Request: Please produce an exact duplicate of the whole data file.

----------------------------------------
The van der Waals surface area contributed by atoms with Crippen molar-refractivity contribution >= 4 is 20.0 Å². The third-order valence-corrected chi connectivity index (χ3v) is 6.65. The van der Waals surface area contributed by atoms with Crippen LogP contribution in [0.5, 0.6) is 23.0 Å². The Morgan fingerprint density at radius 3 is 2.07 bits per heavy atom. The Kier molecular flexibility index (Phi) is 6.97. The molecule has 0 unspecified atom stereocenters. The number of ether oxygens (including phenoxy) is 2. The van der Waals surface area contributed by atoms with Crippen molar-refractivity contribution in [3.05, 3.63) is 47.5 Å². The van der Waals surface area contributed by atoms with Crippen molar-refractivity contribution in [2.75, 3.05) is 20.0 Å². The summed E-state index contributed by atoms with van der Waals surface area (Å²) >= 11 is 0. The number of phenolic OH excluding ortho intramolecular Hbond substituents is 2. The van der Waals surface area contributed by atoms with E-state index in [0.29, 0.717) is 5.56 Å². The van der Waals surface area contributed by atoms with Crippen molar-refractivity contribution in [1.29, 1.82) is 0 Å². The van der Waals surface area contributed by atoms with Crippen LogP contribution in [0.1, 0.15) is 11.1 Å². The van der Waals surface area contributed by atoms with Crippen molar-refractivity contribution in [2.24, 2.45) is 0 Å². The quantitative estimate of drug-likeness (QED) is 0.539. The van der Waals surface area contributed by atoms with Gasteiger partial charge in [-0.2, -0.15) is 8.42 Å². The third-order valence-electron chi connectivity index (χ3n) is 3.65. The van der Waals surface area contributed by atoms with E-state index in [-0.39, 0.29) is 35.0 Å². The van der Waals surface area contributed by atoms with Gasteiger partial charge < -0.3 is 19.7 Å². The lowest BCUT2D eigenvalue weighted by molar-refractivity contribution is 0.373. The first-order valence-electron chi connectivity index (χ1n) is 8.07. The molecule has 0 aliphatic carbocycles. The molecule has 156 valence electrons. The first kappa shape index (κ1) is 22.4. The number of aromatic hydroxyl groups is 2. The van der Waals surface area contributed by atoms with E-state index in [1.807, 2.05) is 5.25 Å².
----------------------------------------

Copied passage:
The van der Waals surface area contributed by atoms with Crippen molar-refractivity contribution >= 4 is 20.0 Å². The third-order valence-corrected chi connectivity index (χ3v) is 6.65. The van der Waals surface area contributed by atoms with Crippen LogP contribution in [0.5, 0.6) is 23.0 Å². The Morgan fingerprint density at radius 3 is 2.07 bits per heavy atom. The Kier molecular flexibility index (Phi) is 6.97. The molecule has 0 unspecified atom stereocenters. The number of ether oxygens (including phenoxy) is 2. The van der Waals surface area contributed by atoms with Crippen molar-refractivity contribution in [3.05, 3.63) is 47.5 Å². The van der Waals surface area contributed by atoms with Crippen molar-refractivity contribution in [2.75, 3.05) is 20.0 Å². The summed E-state index contributed by atoms with van der Waals surface area (Å²) >= 11 is 0. The number of phenolic OH excluding ortho intramolecular Hbond substituents is 2. The van der Waals surface area contributed by atoms with E-state index in [0.29, 0.717) is 5.56 Å². The van der Waals surface area contributed by atoms with Crippen molar-refractivity contribution in [1.29, 1.82) is 0 Å². The van der Waals surface area contributed by atoms with Crippen LogP contribution in [0.1, 0.15) is 11.1 Å². The van der Waals surface area contributed by atoms with Crippen molar-refractivity contribution in [2.24, 2.45) is 0 Å². The quantitative estimate of drug-likeness (QED) is 0.539. The van der Waals surface area contributed by atoms with Gasteiger partial charge in [-0.2, -0.15) is 8.42 Å². The third-order valence-electron chi connectivity index (χ3n) is 3.65. The van der Waals surface area contributed by atoms with E-state index in [-0.39, 0.29) is 35.0 Å². The van der Waals surface area contributed by atoms with Gasteiger partial charge < -0.3 is 19.7 Å². The lowest BCUT2D eigenvalue weighted by molar-refractivity contribution is 0.373. The first-order valence-electron chi connectivity index (χ1n) is 8.07. The molecule has 0 aliphatic carbocycles. The molecule has 156 valence electrons. The first kappa shape index (κ1) is 22.4. The number of aromatic hydroxyl groups is 2. The van der Waals surface area contributed by atoms with E-state index in [1.807, 2.05) is 5.25 Å².